Phoenix is obviously still in dire financial straights, and the strong showing from Winnipeg fans will only encourage the NHL to move poor-performing American teams north of the border if they have the opportunity in the future.
- The NHL combine wrapped up yesterday and Nugent-Hopkins didn't hurt his case for going first overall. Here's the results of some of the kids who the Oilers might take at 19 or 31 overall who finished well in combine events:
Winterhawks forward Ty Rattie tied for first in the dreaded Wingate Peak Power-Output Test, which measures how hard a prospect can go for a 30 second stretch. Rattie is ranked 17th among North Americans by Central Scouting and scored 28-51-79 in 67 WHL games.
Defenseman David Musil finished tied for first in the VO2 Max test at 14 minutes. He was tied with Adam Larsson in this test, and may have helped move himself up the rankings somewhat. Musil is ranked 38th in Central Scouting's list of North Americans.
Travis Ewanyk of the Oil Kings finished tied for second in the long jump at 115 inches.
Thomas Jurco was in a 3-way tie for first in the bench press (150 pounds) with 13 reps. Monster defenseman Jamieson Oleksiak was in a 3-way tie for second with 12.
Mark McNeill (6'2", 210 lbs) was clearly the greatest physical specimen of the combine, who won the grip test, tied for a win in the bench press, and won the push/pull strength test outright. McNeill had 366 pounds of push strength, which beat out the much larger Jamieson Oleksiak (6'7", 240 lbs). Only Tyler Biggs was close with 323 pounds. Winning 3 of 11 events that are done by 102 prospects is huge for McNeill.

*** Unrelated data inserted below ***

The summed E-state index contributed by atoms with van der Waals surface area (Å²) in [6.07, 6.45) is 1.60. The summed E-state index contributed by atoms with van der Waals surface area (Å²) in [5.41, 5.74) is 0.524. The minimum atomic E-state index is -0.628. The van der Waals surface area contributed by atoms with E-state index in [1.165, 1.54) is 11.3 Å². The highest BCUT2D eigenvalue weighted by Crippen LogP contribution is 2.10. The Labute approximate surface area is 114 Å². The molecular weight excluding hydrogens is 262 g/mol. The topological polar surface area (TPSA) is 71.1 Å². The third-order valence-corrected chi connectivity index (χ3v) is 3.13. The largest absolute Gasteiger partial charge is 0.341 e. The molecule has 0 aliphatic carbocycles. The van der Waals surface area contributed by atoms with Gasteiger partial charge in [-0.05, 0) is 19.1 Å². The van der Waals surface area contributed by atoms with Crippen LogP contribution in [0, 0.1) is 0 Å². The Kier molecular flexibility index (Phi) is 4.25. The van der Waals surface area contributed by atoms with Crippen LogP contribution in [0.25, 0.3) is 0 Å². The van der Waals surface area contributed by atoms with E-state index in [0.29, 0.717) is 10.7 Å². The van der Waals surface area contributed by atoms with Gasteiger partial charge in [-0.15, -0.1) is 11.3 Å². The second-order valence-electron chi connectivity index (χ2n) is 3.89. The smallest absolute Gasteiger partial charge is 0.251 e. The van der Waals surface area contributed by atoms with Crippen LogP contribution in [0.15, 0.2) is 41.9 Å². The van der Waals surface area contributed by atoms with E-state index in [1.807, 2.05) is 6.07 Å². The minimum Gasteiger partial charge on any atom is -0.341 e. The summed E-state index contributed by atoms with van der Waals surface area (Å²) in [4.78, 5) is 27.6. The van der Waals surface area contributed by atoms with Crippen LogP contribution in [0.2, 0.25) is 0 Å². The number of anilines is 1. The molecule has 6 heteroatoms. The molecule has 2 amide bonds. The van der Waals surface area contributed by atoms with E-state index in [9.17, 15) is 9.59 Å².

- Everyone is happy to see Manny Malhotra back in the lineup for the Stanley Cup Final. The former 7th overall pick has paid his dues and has moved around among contenders for the last two years. This could be his year to win it all, and it would be that much sweeter given the potentially career-ending surgery he has gone through.
- Fernando Pisani is coming back to Edmonton to support a Crohn's and Colitis golf tournament. It's hard for fans to imagine how the hero of the 2006 Cup run could be too weak to go up the stairs in his own home, but that is the nature of the disease. When I first heard of Pisani's illness it didn't strike a chord. I had no idea how draining, debilitating and downright painful the disease could be. All of that changed when I was diagnosed with it in early 2009. Pisani serves as a beacon to those who are afflicted with Crohn's and Colitis, because it would require a great commitment from him to continue to participate in a gruelling and phsyical sport in spite of his illness. Please help to support efforts to find a cure whenever you can, and cheer for Fernando Pisani no matter who he plays for.
Pisani recently did an interview with The Team 1260's Jason Gregor. Listen to it here: